26th December 1944 - Boxing Day
Thick fog, and a very heavy hoar-frost. Glorious scene from the window – like fine snow everywhere, all the trees in the wood thickly coated, all the telegraph wires, roof ridges, everything. The dull brazen sun was shining through the mists. ‘Planes began to go out, and then I slept again until 10.30, much too late. This morning sleeping is a vile habit, one which I must break when I get to Wisbech.
Breakfast so late that I had no lunch. Went to the Castle. Searched the whole place for my blankets, at last found two upstairs on the firewatchers’ beds. The best ones, which cost me 30/-, have gone, so took two others and two pillows, which have also been stolen. All my crockery gone, and not a stick left of the deckchairs.
Went all over the place perhaps for the last time. The Museum is in a disgusting state. Timperley’s fine armour is a mass of rust with a few crude labels hung by strings onto the exhibits. Thousands of objects have no labels at all – the famous “Sheila na gig” from Easthorpe church still has no mark on it, after being in the Museum for about 18 years. Not half the cases in the building have any attempts at arrangement at all.
Found a nest of drawers under the Saxon and Norman coin-case unlocked, containing amphorae, stamps, etc. so pulled them all open and left them.
My letter files are still in the office but the system of filing letters ended in 1940. No Museum Reports are filed now, but are destroyed by Poulter as soon as they arrive.
Fog worse than ever. Went down to Cannon Street and called on Daphne. Arranged to see her Friday.
Wrote a letter to Hull about the blankets, as he will no doubt accuse me of stealing them. As I was writing, heard the sound of firebells, and ran out in time to see one of the big red engines dashing down High St. in the fog, bell clanging. It stopped at Queen St. corner, and a man got down and questioned a bystander. The answer was apparently unsatisfactory, because he climbed back on the engine, which reversed, turned, dashed away up the street, gong still clanging. I walked as far as the Castle Inn, and then heard another appliance, a tender with a trailer pump this time, coming up from East Hill at full speed, fog lamp blazing, the crew flashing torches everywhere like small searchlights. This looked like a real fire somewhere, but just at that moment the first engine reappeared, still at full speed, and one had the exquisite pleasure of seeing two fire-engines, both presumably looking for the same fire, dashing past each other at full speed in a thick fog, their bells ringing like carillons, for all the world like two excited tourers after a car.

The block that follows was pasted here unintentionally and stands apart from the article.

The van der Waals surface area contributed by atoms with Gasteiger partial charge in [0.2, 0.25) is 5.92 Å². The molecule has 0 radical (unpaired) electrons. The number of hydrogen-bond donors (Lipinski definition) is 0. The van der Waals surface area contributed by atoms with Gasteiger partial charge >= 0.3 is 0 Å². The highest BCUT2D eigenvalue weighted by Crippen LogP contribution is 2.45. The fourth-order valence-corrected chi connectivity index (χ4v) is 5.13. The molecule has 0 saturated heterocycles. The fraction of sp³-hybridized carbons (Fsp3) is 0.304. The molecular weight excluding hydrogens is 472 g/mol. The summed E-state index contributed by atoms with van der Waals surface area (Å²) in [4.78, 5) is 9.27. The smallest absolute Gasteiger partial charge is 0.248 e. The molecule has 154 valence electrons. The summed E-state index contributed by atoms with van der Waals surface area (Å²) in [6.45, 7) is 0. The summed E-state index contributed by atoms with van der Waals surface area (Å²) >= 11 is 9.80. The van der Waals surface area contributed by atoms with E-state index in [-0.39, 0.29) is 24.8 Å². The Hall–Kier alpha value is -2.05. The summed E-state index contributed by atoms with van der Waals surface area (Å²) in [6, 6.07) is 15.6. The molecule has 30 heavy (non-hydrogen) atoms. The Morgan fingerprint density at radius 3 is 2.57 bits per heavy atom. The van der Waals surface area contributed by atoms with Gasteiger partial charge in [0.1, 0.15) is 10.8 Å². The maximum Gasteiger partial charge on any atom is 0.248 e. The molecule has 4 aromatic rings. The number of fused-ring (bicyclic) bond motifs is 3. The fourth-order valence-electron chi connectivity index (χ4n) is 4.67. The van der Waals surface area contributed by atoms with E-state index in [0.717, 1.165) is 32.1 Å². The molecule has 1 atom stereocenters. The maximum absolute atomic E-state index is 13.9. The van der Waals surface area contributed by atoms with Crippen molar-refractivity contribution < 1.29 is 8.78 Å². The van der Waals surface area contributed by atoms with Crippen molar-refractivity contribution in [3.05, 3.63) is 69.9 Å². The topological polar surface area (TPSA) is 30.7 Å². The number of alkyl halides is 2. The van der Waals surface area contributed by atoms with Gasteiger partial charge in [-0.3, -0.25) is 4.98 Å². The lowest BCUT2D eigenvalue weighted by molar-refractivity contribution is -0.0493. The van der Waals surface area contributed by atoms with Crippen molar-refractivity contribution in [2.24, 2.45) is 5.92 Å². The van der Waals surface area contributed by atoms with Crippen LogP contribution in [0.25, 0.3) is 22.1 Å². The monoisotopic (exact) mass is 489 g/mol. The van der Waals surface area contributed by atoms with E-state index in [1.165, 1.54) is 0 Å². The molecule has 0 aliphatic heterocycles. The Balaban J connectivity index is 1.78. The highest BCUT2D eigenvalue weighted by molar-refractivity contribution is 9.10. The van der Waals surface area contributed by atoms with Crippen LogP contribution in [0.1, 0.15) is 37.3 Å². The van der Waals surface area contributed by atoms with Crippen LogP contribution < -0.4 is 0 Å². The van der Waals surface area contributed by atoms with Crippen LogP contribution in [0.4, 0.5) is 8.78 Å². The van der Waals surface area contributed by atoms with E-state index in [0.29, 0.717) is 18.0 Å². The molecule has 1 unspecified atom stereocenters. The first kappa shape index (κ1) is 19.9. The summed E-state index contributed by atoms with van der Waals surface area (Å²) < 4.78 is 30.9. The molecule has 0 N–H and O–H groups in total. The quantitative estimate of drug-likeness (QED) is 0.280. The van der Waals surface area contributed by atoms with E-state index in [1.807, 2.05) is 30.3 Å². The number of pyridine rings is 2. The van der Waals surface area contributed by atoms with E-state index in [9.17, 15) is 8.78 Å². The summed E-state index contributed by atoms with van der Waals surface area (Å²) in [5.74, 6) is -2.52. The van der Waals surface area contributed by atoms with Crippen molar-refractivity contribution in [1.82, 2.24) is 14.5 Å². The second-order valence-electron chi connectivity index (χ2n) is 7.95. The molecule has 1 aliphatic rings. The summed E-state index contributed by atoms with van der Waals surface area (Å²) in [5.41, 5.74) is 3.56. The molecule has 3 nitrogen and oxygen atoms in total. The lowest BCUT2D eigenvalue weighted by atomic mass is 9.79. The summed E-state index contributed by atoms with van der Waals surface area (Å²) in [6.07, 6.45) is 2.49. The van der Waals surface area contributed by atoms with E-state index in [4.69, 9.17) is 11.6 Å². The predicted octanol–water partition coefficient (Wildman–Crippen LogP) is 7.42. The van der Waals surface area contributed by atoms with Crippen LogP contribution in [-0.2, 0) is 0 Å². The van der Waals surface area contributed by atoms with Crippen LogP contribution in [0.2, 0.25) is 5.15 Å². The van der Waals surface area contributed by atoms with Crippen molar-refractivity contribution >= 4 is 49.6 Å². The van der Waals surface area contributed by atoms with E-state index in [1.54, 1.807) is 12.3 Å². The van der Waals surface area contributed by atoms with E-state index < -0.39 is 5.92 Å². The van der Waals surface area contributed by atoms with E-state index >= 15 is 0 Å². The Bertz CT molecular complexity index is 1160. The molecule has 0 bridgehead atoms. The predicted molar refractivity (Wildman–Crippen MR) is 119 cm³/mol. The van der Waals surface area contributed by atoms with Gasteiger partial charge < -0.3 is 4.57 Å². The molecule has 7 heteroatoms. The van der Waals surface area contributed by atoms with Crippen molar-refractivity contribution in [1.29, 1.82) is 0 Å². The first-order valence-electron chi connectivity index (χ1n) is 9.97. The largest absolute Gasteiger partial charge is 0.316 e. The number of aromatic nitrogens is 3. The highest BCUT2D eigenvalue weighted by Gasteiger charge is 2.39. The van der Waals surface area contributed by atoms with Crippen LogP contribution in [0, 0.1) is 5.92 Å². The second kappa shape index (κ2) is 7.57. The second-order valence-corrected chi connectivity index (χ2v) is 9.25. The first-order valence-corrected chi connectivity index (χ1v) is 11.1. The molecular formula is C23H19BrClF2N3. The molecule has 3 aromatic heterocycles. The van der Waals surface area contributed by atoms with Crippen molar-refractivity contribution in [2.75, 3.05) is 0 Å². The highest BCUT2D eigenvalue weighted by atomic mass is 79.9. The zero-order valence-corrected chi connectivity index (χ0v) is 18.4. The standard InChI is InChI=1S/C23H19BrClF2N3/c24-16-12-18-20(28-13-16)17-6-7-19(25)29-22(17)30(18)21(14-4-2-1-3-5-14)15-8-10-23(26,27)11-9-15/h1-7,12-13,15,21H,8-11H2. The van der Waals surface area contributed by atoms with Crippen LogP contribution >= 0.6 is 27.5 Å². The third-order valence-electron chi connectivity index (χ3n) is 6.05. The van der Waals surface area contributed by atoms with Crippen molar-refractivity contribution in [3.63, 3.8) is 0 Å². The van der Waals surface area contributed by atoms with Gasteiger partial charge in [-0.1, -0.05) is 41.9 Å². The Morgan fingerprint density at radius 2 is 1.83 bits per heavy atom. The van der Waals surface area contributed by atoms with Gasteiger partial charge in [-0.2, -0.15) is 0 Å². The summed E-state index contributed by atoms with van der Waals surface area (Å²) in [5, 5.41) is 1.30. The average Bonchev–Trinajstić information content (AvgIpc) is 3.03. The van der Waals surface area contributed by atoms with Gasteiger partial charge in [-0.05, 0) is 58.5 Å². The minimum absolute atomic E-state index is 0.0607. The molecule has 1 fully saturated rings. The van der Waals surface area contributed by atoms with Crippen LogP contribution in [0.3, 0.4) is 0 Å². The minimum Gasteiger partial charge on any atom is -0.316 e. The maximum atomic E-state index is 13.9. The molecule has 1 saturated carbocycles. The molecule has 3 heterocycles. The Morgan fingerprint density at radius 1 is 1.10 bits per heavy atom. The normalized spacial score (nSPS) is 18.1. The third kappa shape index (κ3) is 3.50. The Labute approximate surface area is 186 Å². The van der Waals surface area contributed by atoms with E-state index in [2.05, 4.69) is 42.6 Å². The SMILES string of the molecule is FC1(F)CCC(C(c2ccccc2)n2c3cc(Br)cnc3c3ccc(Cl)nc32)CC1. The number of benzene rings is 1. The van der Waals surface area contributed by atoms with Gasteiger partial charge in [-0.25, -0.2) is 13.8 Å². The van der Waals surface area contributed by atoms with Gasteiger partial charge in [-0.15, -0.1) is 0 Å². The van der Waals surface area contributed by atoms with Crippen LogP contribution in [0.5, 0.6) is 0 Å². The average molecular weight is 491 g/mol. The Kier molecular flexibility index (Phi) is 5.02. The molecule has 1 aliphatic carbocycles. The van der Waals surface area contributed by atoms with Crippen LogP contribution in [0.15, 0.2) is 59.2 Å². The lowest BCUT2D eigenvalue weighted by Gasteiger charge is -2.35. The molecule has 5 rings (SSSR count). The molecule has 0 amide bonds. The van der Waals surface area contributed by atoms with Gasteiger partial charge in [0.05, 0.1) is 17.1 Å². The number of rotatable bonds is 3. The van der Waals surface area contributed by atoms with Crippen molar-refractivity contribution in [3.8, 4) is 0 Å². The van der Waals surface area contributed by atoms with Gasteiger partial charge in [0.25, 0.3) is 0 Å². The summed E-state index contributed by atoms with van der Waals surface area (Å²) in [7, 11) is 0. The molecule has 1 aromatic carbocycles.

The tender pulled up at Bedwells’ the pawnbrokers’, and men began to flash torches along the shop fronts. Somebody called out in the dark “What are you looking for mate?” and several firemen called back “No. 70”. At this moment I noticed Inspector Bonnicoat standing right by me, so I said “surely 70 is opposite Holly Trees, near the Nurses’ Home.” He said “I believe you’re right,” so we walked back there, and sure enough it was the Nurses’ Home, and the first engine was there already. There was nothing happening, so no doubt it was just an electrical fuse or something of that sort – people send for firemen on the most flimsy excuses in these days.
Meanwhile the tender and trailer arrived, having been further up the street to turn round. It seemed a fantastic thing that two fire engines should be sent out without apparently a single man among the crews knowing where the fire was. In the old days every firemen knew the town inside out, but now under the National Fire Service organisation the crews are made up from men from all over the country, who may not even know where the Town Hall is. This is the third or fourth time I have known cases of fire engines being unable to find the fire to which they have been sent. Wrote a note on this for Benham, but don't suppose he will publish, as the N.F.S. is one of the services which is never criticised in the press.
Went up to Seymour’s. Geoff Saunders was there, and is off to the Orkneys tomorrow. About 24 hours from now he will be going through Inverness, hardly a mile from Ann Maclean. Said that he hated Scotland and loathed the Orkneys. Stayed until 11.30, quite like old times. Back to Boxted in freezing cold fog, the sound of cheerful shouts and singing from people coming home from parties, though what they have to be cheerful about is hard to say.
No more reports of ‘divers’ in the North of England, but if the Germans regain all Belgium and Holland there will be much more severe attacks here.